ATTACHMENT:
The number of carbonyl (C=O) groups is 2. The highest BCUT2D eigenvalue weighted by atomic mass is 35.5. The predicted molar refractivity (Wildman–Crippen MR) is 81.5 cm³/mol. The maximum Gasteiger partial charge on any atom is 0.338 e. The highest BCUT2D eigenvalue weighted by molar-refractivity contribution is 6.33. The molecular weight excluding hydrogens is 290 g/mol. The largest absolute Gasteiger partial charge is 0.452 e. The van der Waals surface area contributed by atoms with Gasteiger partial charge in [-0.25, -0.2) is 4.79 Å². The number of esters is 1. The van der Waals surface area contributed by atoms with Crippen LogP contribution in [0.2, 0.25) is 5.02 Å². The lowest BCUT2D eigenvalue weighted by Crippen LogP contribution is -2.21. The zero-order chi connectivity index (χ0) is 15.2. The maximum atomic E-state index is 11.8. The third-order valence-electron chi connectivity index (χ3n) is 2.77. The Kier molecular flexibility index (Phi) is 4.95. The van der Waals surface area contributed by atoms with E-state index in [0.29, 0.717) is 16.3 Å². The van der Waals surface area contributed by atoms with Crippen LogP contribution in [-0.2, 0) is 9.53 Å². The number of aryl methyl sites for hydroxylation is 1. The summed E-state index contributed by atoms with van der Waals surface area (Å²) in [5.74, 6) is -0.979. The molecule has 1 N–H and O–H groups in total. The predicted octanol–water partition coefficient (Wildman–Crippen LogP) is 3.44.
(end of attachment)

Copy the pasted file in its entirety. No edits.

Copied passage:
The number of carbonyl (C=O) groups is 2. The highest BCUT2D eigenvalue weighted by atomic mass is 35.5. The predicted molar refractivity (Wildman–Crippen MR) is 81.5 cm³/mol. The maximum Gasteiger partial charge on any atom is 0.338 e. The highest BCUT2D eigenvalue weighted by molar-refractivity contribution is 6.33. The molecular weight excluding hydrogens is 290 g/mol. The largest absolute Gasteiger partial charge is 0.452 e. The van der Waals surface area contributed by atoms with Gasteiger partial charge in [-0.25, -0.2) is 4.79 Å². The number of esters is 1. The van der Waals surface area contributed by atoms with Crippen LogP contribution in [0.2, 0.25) is 5.02 Å². The lowest BCUT2D eigenvalue weighted by Crippen LogP contribution is -2.21. The zero-order chi connectivity index (χ0) is 15.2. The maximum atomic E-state index is 11.8. The third-order valence-electron chi connectivity index (χ3n) is 2.77. The Kier molecular flexibility index (Phi) is 4.95. The van der Waals surface area contributed by atoms with E-state index in [0.29, 0.717) is 16.3 Å². The van der Waals surface area contributed by atoms with Crippen LogP contribution in [-0.2, 0) is 9.53 Å². The number of aryl methyl sites for hydroxylation is 1. The summed E-state index contributed by atoms with van der Waals surface area (Å²) in [5.74, 6) is -0.979. The molecule has 1 N–H and O–H groups in total. The predicted octanol–water partition coefficient (Wildman–Crippen LogP) is 3.44.